Solar linked 2C downturn in Canadian prairie temperatures affecting grain yields.

Quiet sun [image credit: NASA]

H/t to Electroverse for the heads up on this paper detailing the effect of reduced solar activity and cyclic oceanic oscillations on Canadian agriculture. Let’s hope the policymakers see through the warming dogma in time.

Is Diminishing Solar Activity Detrimental to Canadian Prairie Agriculture?

Ray Garnett¹*, Madhav Khandekar² and Rupinder Kaur³

Abstract: During the grain growing months of May-July, the mean temperature on the Canadian prairies has cooled down by 2ºC in the last 30 years. The cooling appears to be most certainly linked to diminishing solar activity as the Sun approaches a Grand Solar Minimum in the next decade or so. This cooling has led to a reduction in Growing Degree Days (GDDs) and has also impacted the precipitation pattern. The GDDs in conjunction with mean temperature and precipitation are important parameters for the growth of various grains (wheat, barley, canola etc.) on the prairies.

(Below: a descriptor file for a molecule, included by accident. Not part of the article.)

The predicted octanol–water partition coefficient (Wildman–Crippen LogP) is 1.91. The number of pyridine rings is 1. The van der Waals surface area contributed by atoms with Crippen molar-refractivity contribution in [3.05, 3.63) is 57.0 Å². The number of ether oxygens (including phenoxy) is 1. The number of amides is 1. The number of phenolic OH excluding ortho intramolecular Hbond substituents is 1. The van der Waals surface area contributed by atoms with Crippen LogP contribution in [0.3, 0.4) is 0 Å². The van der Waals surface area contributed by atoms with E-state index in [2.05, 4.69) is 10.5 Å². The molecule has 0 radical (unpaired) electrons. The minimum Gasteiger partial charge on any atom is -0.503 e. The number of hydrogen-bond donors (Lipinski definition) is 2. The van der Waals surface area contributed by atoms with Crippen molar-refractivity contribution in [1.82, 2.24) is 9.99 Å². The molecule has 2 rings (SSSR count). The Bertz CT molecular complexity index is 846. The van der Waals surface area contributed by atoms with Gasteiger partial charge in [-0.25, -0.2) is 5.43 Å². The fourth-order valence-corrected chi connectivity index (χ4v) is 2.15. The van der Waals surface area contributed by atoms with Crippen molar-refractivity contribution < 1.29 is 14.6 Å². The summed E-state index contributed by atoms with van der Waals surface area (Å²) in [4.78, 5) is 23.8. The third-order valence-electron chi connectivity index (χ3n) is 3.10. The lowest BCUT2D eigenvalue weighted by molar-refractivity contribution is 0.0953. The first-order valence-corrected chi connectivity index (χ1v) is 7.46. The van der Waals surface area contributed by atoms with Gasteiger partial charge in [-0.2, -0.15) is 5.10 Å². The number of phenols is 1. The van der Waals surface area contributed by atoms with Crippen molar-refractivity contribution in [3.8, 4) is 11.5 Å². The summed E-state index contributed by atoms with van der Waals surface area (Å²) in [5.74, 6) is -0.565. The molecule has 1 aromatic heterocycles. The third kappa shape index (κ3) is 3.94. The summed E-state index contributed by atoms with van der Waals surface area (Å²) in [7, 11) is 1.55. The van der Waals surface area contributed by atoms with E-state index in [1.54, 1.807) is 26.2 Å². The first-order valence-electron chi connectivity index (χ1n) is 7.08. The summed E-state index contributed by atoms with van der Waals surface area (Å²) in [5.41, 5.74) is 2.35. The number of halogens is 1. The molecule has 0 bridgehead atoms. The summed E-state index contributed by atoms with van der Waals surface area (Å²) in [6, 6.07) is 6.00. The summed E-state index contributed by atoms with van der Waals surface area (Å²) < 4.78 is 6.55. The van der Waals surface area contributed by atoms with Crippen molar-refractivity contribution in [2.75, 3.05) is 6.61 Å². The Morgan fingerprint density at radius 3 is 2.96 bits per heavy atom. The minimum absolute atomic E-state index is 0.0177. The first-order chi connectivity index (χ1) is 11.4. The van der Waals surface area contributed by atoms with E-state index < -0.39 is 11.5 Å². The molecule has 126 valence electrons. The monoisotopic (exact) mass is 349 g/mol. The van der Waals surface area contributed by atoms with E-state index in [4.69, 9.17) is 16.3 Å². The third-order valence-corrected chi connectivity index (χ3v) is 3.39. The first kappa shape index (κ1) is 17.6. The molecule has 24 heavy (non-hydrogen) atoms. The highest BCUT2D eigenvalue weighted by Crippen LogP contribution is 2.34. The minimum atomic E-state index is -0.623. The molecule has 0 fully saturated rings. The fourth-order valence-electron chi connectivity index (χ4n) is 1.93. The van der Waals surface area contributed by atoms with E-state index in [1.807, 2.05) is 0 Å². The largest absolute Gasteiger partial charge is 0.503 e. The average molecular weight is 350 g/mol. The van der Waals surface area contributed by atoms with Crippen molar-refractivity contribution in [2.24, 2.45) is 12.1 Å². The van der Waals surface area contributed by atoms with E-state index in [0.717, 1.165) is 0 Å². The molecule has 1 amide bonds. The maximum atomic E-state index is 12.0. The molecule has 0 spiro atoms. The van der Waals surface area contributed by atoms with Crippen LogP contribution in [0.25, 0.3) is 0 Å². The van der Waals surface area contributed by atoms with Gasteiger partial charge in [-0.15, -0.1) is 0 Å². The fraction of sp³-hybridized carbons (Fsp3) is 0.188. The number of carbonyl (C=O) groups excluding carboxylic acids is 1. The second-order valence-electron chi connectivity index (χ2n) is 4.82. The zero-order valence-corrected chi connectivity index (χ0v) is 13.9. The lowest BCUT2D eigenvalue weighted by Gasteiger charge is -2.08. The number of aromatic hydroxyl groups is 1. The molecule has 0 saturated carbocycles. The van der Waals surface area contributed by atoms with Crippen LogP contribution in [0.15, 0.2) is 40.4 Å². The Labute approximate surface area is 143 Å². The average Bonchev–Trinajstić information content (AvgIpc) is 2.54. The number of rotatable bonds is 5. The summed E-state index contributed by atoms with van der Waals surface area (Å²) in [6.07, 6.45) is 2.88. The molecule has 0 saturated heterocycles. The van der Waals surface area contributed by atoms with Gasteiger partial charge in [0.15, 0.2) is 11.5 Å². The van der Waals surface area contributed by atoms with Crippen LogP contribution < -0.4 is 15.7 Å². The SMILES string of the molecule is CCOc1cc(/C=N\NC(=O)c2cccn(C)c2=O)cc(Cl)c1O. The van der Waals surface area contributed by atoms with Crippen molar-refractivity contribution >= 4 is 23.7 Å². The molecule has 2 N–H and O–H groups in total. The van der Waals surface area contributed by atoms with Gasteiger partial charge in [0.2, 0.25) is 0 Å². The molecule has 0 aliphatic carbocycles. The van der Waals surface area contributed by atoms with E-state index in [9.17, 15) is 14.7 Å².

In this study, we investigate the impact of declining GDDs and associated temperature and precipitation patterns on Prairie grain yields and quality. Our analysis shows that there has been a loss of about 100 GDDs over the time frame of 1985-2019. The loss in GDDs is also linked to some of the large-scale Atmosphere-Ocean parameters like the Pacific Decadal Oscillation (PDO), North Pacific Index (NPI) and Arctic Oscillation (AO). Our analysis suggests grain yield and quality could be significantly impacted in the coming years as solar activity continues to diminish.

Full paper here

via Tallbloke’s Talkshop

October 26, 2020 at 01:51PM

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